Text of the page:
North Korea has disclosed producing more arms-grade plutonium for its atomic weapons programme, a day after threatening to "go its own way" unless the US agrees to direct talks on the nuclear standoff, official media has reported.
The Korean Central News Agency (KCNA) said on Tuesday that Pyongyang had "successfully completed reprocessing 8,000 spent fuel rods by the end of August" at its Yongbyon nuclear complex.
"Noticeable successes have been made in turning the extracted plutonium weapon-grade for the purpose of bolstering up the nuclear deterrent," it said.
Experts said the North might be able to produce enough material for one more atomic weapon from the fuel rods, adding that the North already has enough fissile material for about six to eight nuclear weapons.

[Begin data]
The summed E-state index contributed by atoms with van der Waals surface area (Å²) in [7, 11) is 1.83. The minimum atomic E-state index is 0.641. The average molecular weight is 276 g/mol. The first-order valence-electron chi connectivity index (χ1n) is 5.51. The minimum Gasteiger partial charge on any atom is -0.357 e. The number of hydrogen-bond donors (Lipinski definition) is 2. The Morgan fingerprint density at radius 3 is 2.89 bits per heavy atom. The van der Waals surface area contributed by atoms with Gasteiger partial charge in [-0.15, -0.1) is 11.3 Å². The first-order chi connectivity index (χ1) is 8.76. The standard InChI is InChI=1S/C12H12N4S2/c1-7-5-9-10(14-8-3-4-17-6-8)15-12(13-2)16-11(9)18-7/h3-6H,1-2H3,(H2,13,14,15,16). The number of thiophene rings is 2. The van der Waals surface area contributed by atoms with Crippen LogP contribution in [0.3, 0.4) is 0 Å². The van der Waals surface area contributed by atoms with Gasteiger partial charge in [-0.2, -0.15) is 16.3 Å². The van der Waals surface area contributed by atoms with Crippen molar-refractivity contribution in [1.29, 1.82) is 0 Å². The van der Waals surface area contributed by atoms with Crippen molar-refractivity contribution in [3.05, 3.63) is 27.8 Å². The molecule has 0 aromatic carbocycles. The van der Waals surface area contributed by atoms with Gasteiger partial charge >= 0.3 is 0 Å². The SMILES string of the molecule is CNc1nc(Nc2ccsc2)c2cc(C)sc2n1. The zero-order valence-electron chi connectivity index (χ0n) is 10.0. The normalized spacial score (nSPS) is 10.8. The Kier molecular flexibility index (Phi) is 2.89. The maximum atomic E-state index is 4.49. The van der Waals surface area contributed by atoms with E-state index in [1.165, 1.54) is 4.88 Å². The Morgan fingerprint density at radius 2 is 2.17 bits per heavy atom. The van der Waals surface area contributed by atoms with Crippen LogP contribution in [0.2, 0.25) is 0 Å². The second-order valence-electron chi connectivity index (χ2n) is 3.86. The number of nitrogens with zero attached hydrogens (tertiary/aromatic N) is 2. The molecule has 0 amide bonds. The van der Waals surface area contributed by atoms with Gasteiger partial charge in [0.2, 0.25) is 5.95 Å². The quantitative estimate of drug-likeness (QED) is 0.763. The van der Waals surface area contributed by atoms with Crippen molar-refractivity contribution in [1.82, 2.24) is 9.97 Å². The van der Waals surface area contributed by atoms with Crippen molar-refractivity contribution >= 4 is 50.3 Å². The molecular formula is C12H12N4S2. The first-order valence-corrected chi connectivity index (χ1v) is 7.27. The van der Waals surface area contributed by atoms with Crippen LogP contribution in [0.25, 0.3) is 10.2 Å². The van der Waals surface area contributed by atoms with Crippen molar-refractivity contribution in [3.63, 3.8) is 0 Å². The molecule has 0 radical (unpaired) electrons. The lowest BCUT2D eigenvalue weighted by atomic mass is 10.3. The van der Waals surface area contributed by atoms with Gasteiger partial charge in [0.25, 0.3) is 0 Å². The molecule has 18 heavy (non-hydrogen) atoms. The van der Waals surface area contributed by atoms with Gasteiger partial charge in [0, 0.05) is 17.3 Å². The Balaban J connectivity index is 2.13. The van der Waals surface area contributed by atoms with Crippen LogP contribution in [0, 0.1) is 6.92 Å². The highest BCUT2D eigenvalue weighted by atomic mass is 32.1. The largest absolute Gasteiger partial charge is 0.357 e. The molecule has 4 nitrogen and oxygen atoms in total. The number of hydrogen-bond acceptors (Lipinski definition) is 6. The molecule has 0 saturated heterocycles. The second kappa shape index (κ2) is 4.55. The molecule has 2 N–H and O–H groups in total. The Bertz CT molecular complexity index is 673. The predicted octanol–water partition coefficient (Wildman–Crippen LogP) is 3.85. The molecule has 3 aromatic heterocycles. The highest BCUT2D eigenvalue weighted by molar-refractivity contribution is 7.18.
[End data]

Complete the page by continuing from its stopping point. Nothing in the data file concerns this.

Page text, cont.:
The announcement came amid North Korean attempts to pressure the US into accepting its demand for direct talks.
Washington said it is willing to meet one-on-one with the North if it leads to the resumption of six-party talks involving China, Japan, the two Koreas, Russia and the US, but it has not made any decision on whether to hold direct talks.
North Korea restarted its nuclear facilities at its Yongbyon complex in April in anger over a UN rebuke of its rocket launch, which was denounced as a test of its long-range missile technology.
KCNA said the UN censure of what it called a peaceful satellite launch "was a grave insult to the dignity of its people".
It said it was compelled to bolster "its deterrent for self-defence to cope with the increasing nuclear threat and military provocations of the hostile forces".